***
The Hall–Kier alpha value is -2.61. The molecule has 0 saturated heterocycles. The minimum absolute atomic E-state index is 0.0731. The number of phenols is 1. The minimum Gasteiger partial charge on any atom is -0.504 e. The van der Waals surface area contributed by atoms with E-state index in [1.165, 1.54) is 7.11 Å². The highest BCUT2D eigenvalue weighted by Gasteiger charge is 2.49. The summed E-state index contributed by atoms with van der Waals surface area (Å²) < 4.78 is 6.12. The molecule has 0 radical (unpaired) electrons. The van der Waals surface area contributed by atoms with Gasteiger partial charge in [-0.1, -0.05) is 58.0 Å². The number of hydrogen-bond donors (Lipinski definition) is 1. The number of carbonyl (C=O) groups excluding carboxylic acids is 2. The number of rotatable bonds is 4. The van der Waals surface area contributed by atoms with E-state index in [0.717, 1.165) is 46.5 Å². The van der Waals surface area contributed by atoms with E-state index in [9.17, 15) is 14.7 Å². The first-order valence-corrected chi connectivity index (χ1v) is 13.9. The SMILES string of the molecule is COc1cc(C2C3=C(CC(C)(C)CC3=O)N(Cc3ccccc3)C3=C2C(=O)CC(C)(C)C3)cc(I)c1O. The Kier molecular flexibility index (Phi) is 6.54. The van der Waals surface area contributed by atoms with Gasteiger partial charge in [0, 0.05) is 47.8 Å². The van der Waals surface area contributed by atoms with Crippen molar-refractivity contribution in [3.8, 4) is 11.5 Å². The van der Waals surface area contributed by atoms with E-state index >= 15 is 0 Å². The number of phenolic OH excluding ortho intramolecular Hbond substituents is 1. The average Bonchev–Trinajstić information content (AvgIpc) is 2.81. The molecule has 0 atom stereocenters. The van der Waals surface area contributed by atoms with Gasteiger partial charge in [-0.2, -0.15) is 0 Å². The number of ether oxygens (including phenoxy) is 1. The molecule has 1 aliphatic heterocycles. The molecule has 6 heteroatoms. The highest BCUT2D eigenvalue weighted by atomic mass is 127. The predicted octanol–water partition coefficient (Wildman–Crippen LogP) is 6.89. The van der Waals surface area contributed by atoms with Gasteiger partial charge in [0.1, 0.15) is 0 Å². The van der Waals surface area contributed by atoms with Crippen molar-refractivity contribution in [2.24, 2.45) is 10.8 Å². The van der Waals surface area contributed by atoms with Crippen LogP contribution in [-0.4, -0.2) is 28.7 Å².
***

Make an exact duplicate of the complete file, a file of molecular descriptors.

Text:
The Hall–Kier alpha value is -2.61. The molecule has 0 saturated heterocycles. The minimum absolute atomic E-state index is 0.0731. The number of phenols is 1. The minimum Gasteiger partial charge on any atom is -0.504 e. The van der Waals surface area contributed by atoms with E-state index in [1.165, 1.54) is 7.11 Å². The highest BCUT2D eigenvalue weighted by Gasteiger charge is 2.49. The summed E-state index contributed by atoms with van der Waals surface area (Å²) < 4.78 is 6.12. The molecule has 0 radical (unpaired) electrons. The van der Waals surface area contributed by atoms with Gasteiger partial charge in [-0.1, -0.05) is 58.0 Å². The number of hydrogen-bond donors (Lipinski definition) is 1. The number of carbonyl (C=O) groups excluding carboxylic acids is 2. The number of rotatable bonds is 4. The van der Waals surface area contributed by atoms with E-state index in [0.717, 1.165) is 46.5 Å². The van der Waals surface area contributed by atoms with E-state index in [9.17, 15) is 14.7 Å². The first-order valence-corrected chi connectivity index (χ1v) is 13.9. The SMILES string of the molecule is COc1cc(C2C3=C(CC(C)(C)CC3=O)N(Cc3ccccc3)C3=C2C(=O)CC(C)(C)C3)cc(I)c1O. The Kier molecular flexibility index (Phi) is 6.54. The van der Waals surface area contributed by atoms with Gasteiger partial charge in [0, 0.05) is 47.8 Å². The van der Waals surface area contributed by atoms with Crippen molar-refractivity contribution in [3.8, 4) is 11.5 Å². The van der Waals surface area contributed by atoms with E-state index >= 15 is 0 Å². The number of phenolic OH excluding ortho intramolecular Hbond substituents is 1. The average Bonchev–Trinajstić information content (AvgIpc) is 2.81. The molecule has 0 atom stereocenters. The van der Waals surface area contributed by atoms with Gasteiger partial charge in [-0.2, -0.15) is 0 Å². The number of ether oxygens (including phenoxy) is 1. The molecule has 1 aliphatic heterocycles. The molecule has 6 heteroatoms. The highest BCUT2D eigenvalue weighted by atomic mass is 127. The predicted octanol–water partition coefficient (Wildman–Crippen LogP) is 6.89. The van der Waals surface area contributed by atoms with Gasteiger partial charge in [0.1, 0.15) is 0 Å². The van der Waals surface area contributed by atoms with Crippen molar-refractivity contribution in [2.24, 2.45) is 10.8 Å². The van der Waals surface area contributed by atoms with Crippen LogP contribution in [-0.4, -0.2) is 28.7 Å².